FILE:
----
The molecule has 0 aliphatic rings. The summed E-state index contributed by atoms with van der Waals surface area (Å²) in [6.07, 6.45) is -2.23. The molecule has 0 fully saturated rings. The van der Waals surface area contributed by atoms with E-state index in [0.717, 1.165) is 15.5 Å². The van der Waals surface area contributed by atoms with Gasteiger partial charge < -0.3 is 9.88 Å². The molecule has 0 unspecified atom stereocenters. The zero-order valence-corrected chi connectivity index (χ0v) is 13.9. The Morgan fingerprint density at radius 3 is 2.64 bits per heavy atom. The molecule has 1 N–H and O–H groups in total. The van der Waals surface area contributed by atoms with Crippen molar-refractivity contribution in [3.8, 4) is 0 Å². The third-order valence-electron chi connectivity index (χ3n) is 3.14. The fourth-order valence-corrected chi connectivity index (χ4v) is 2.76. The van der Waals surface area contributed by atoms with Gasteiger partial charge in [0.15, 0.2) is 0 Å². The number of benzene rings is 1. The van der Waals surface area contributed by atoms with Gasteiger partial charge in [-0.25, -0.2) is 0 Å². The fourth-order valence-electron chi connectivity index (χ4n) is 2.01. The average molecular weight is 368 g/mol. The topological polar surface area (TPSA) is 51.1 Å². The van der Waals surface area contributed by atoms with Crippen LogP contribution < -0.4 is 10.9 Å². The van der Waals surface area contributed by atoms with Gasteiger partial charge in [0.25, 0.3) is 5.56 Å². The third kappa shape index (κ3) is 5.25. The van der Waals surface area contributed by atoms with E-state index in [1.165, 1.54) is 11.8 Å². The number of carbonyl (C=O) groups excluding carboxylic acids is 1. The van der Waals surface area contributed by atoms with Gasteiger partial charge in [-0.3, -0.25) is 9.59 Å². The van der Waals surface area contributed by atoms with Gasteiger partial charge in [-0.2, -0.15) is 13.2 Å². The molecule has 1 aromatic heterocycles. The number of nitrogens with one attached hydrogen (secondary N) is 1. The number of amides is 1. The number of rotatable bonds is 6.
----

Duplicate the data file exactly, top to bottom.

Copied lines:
The molecule has 0 aliphatic rings. The summed E-state index contributed by atoms with van der Waals surface area (Å²) in [6.07, 6.45) is -2.23. The molecule has 0 fully saturated rings. The van der Waals surface area contributed by atoms with E-state index in [0.717, 1.165) is 15.5 Å². The van der Waals surface area contributed by atoms with Gasteiger partial charge < -0.3 is 9.88 Å². The molecule has 0 unspecified atom stereocenters. The zero-order valence-corrected chi connectivity index (χ0v) is 13.9. The Morgan fingerprint density at radius 3 is 2.64 bits per heavy atom. The molecule has 1 N–H and O–H groups in total. The van der Waals surface area contributed by atoms with Crippen molar-refractivity contribution in [3.8, 4) is 0 Å². The third-order valence-electron chi connectivity index (χ3n) is 3.14. The fourth-order valence-corrected chi connectivity index (χ4v) is 2.76. The van der Waals surface area contributed by atoms with Gasteiger partial charge in [0.15, 0.2) is 0 Å². The number of benzene rings is 1. The van der Waals surface area contributed by atoms with Gasteiger partial charge in [-0.25, -0.2) is 0 Å². The fourth-order valence-electron chi connectivity index (χ4n) is 2.01. The average molecular weight is 368 g/mol. The topological polar surface area (TPSA) is 51.1 Å². The van der Waals surface area contributed by atoms with Crippen LogP contribution < -0.4 is 10.9 Å². The van der Waals surface area contributed by atoms with Gasteiger partial charge in [0.25, 0.3) is 5.56 Å². The third kappa shape index (κ3) is 5.25. The van der Waals surface area contributed by atoms with E-state index in [1.165, 1.54) is 11.8 Å². The number of carbonyl (C=O) groups excluding carboxylic acids is 1. The van der Waals surface area contributed by atoms with Gasteiger partial charge in [-0.3, -0.25) is 9.59 Å². The van der Waals surface area contributed by atoms with Gasteiger partial charge in [-0.2, -0.15) is 13.2 Å². The molecule has 1 aromatic heterocycles. The number of nitrogens with one attached hydrogen (secondary N) is 1. The number of amides is 1. The number of rotatable bonds is 6.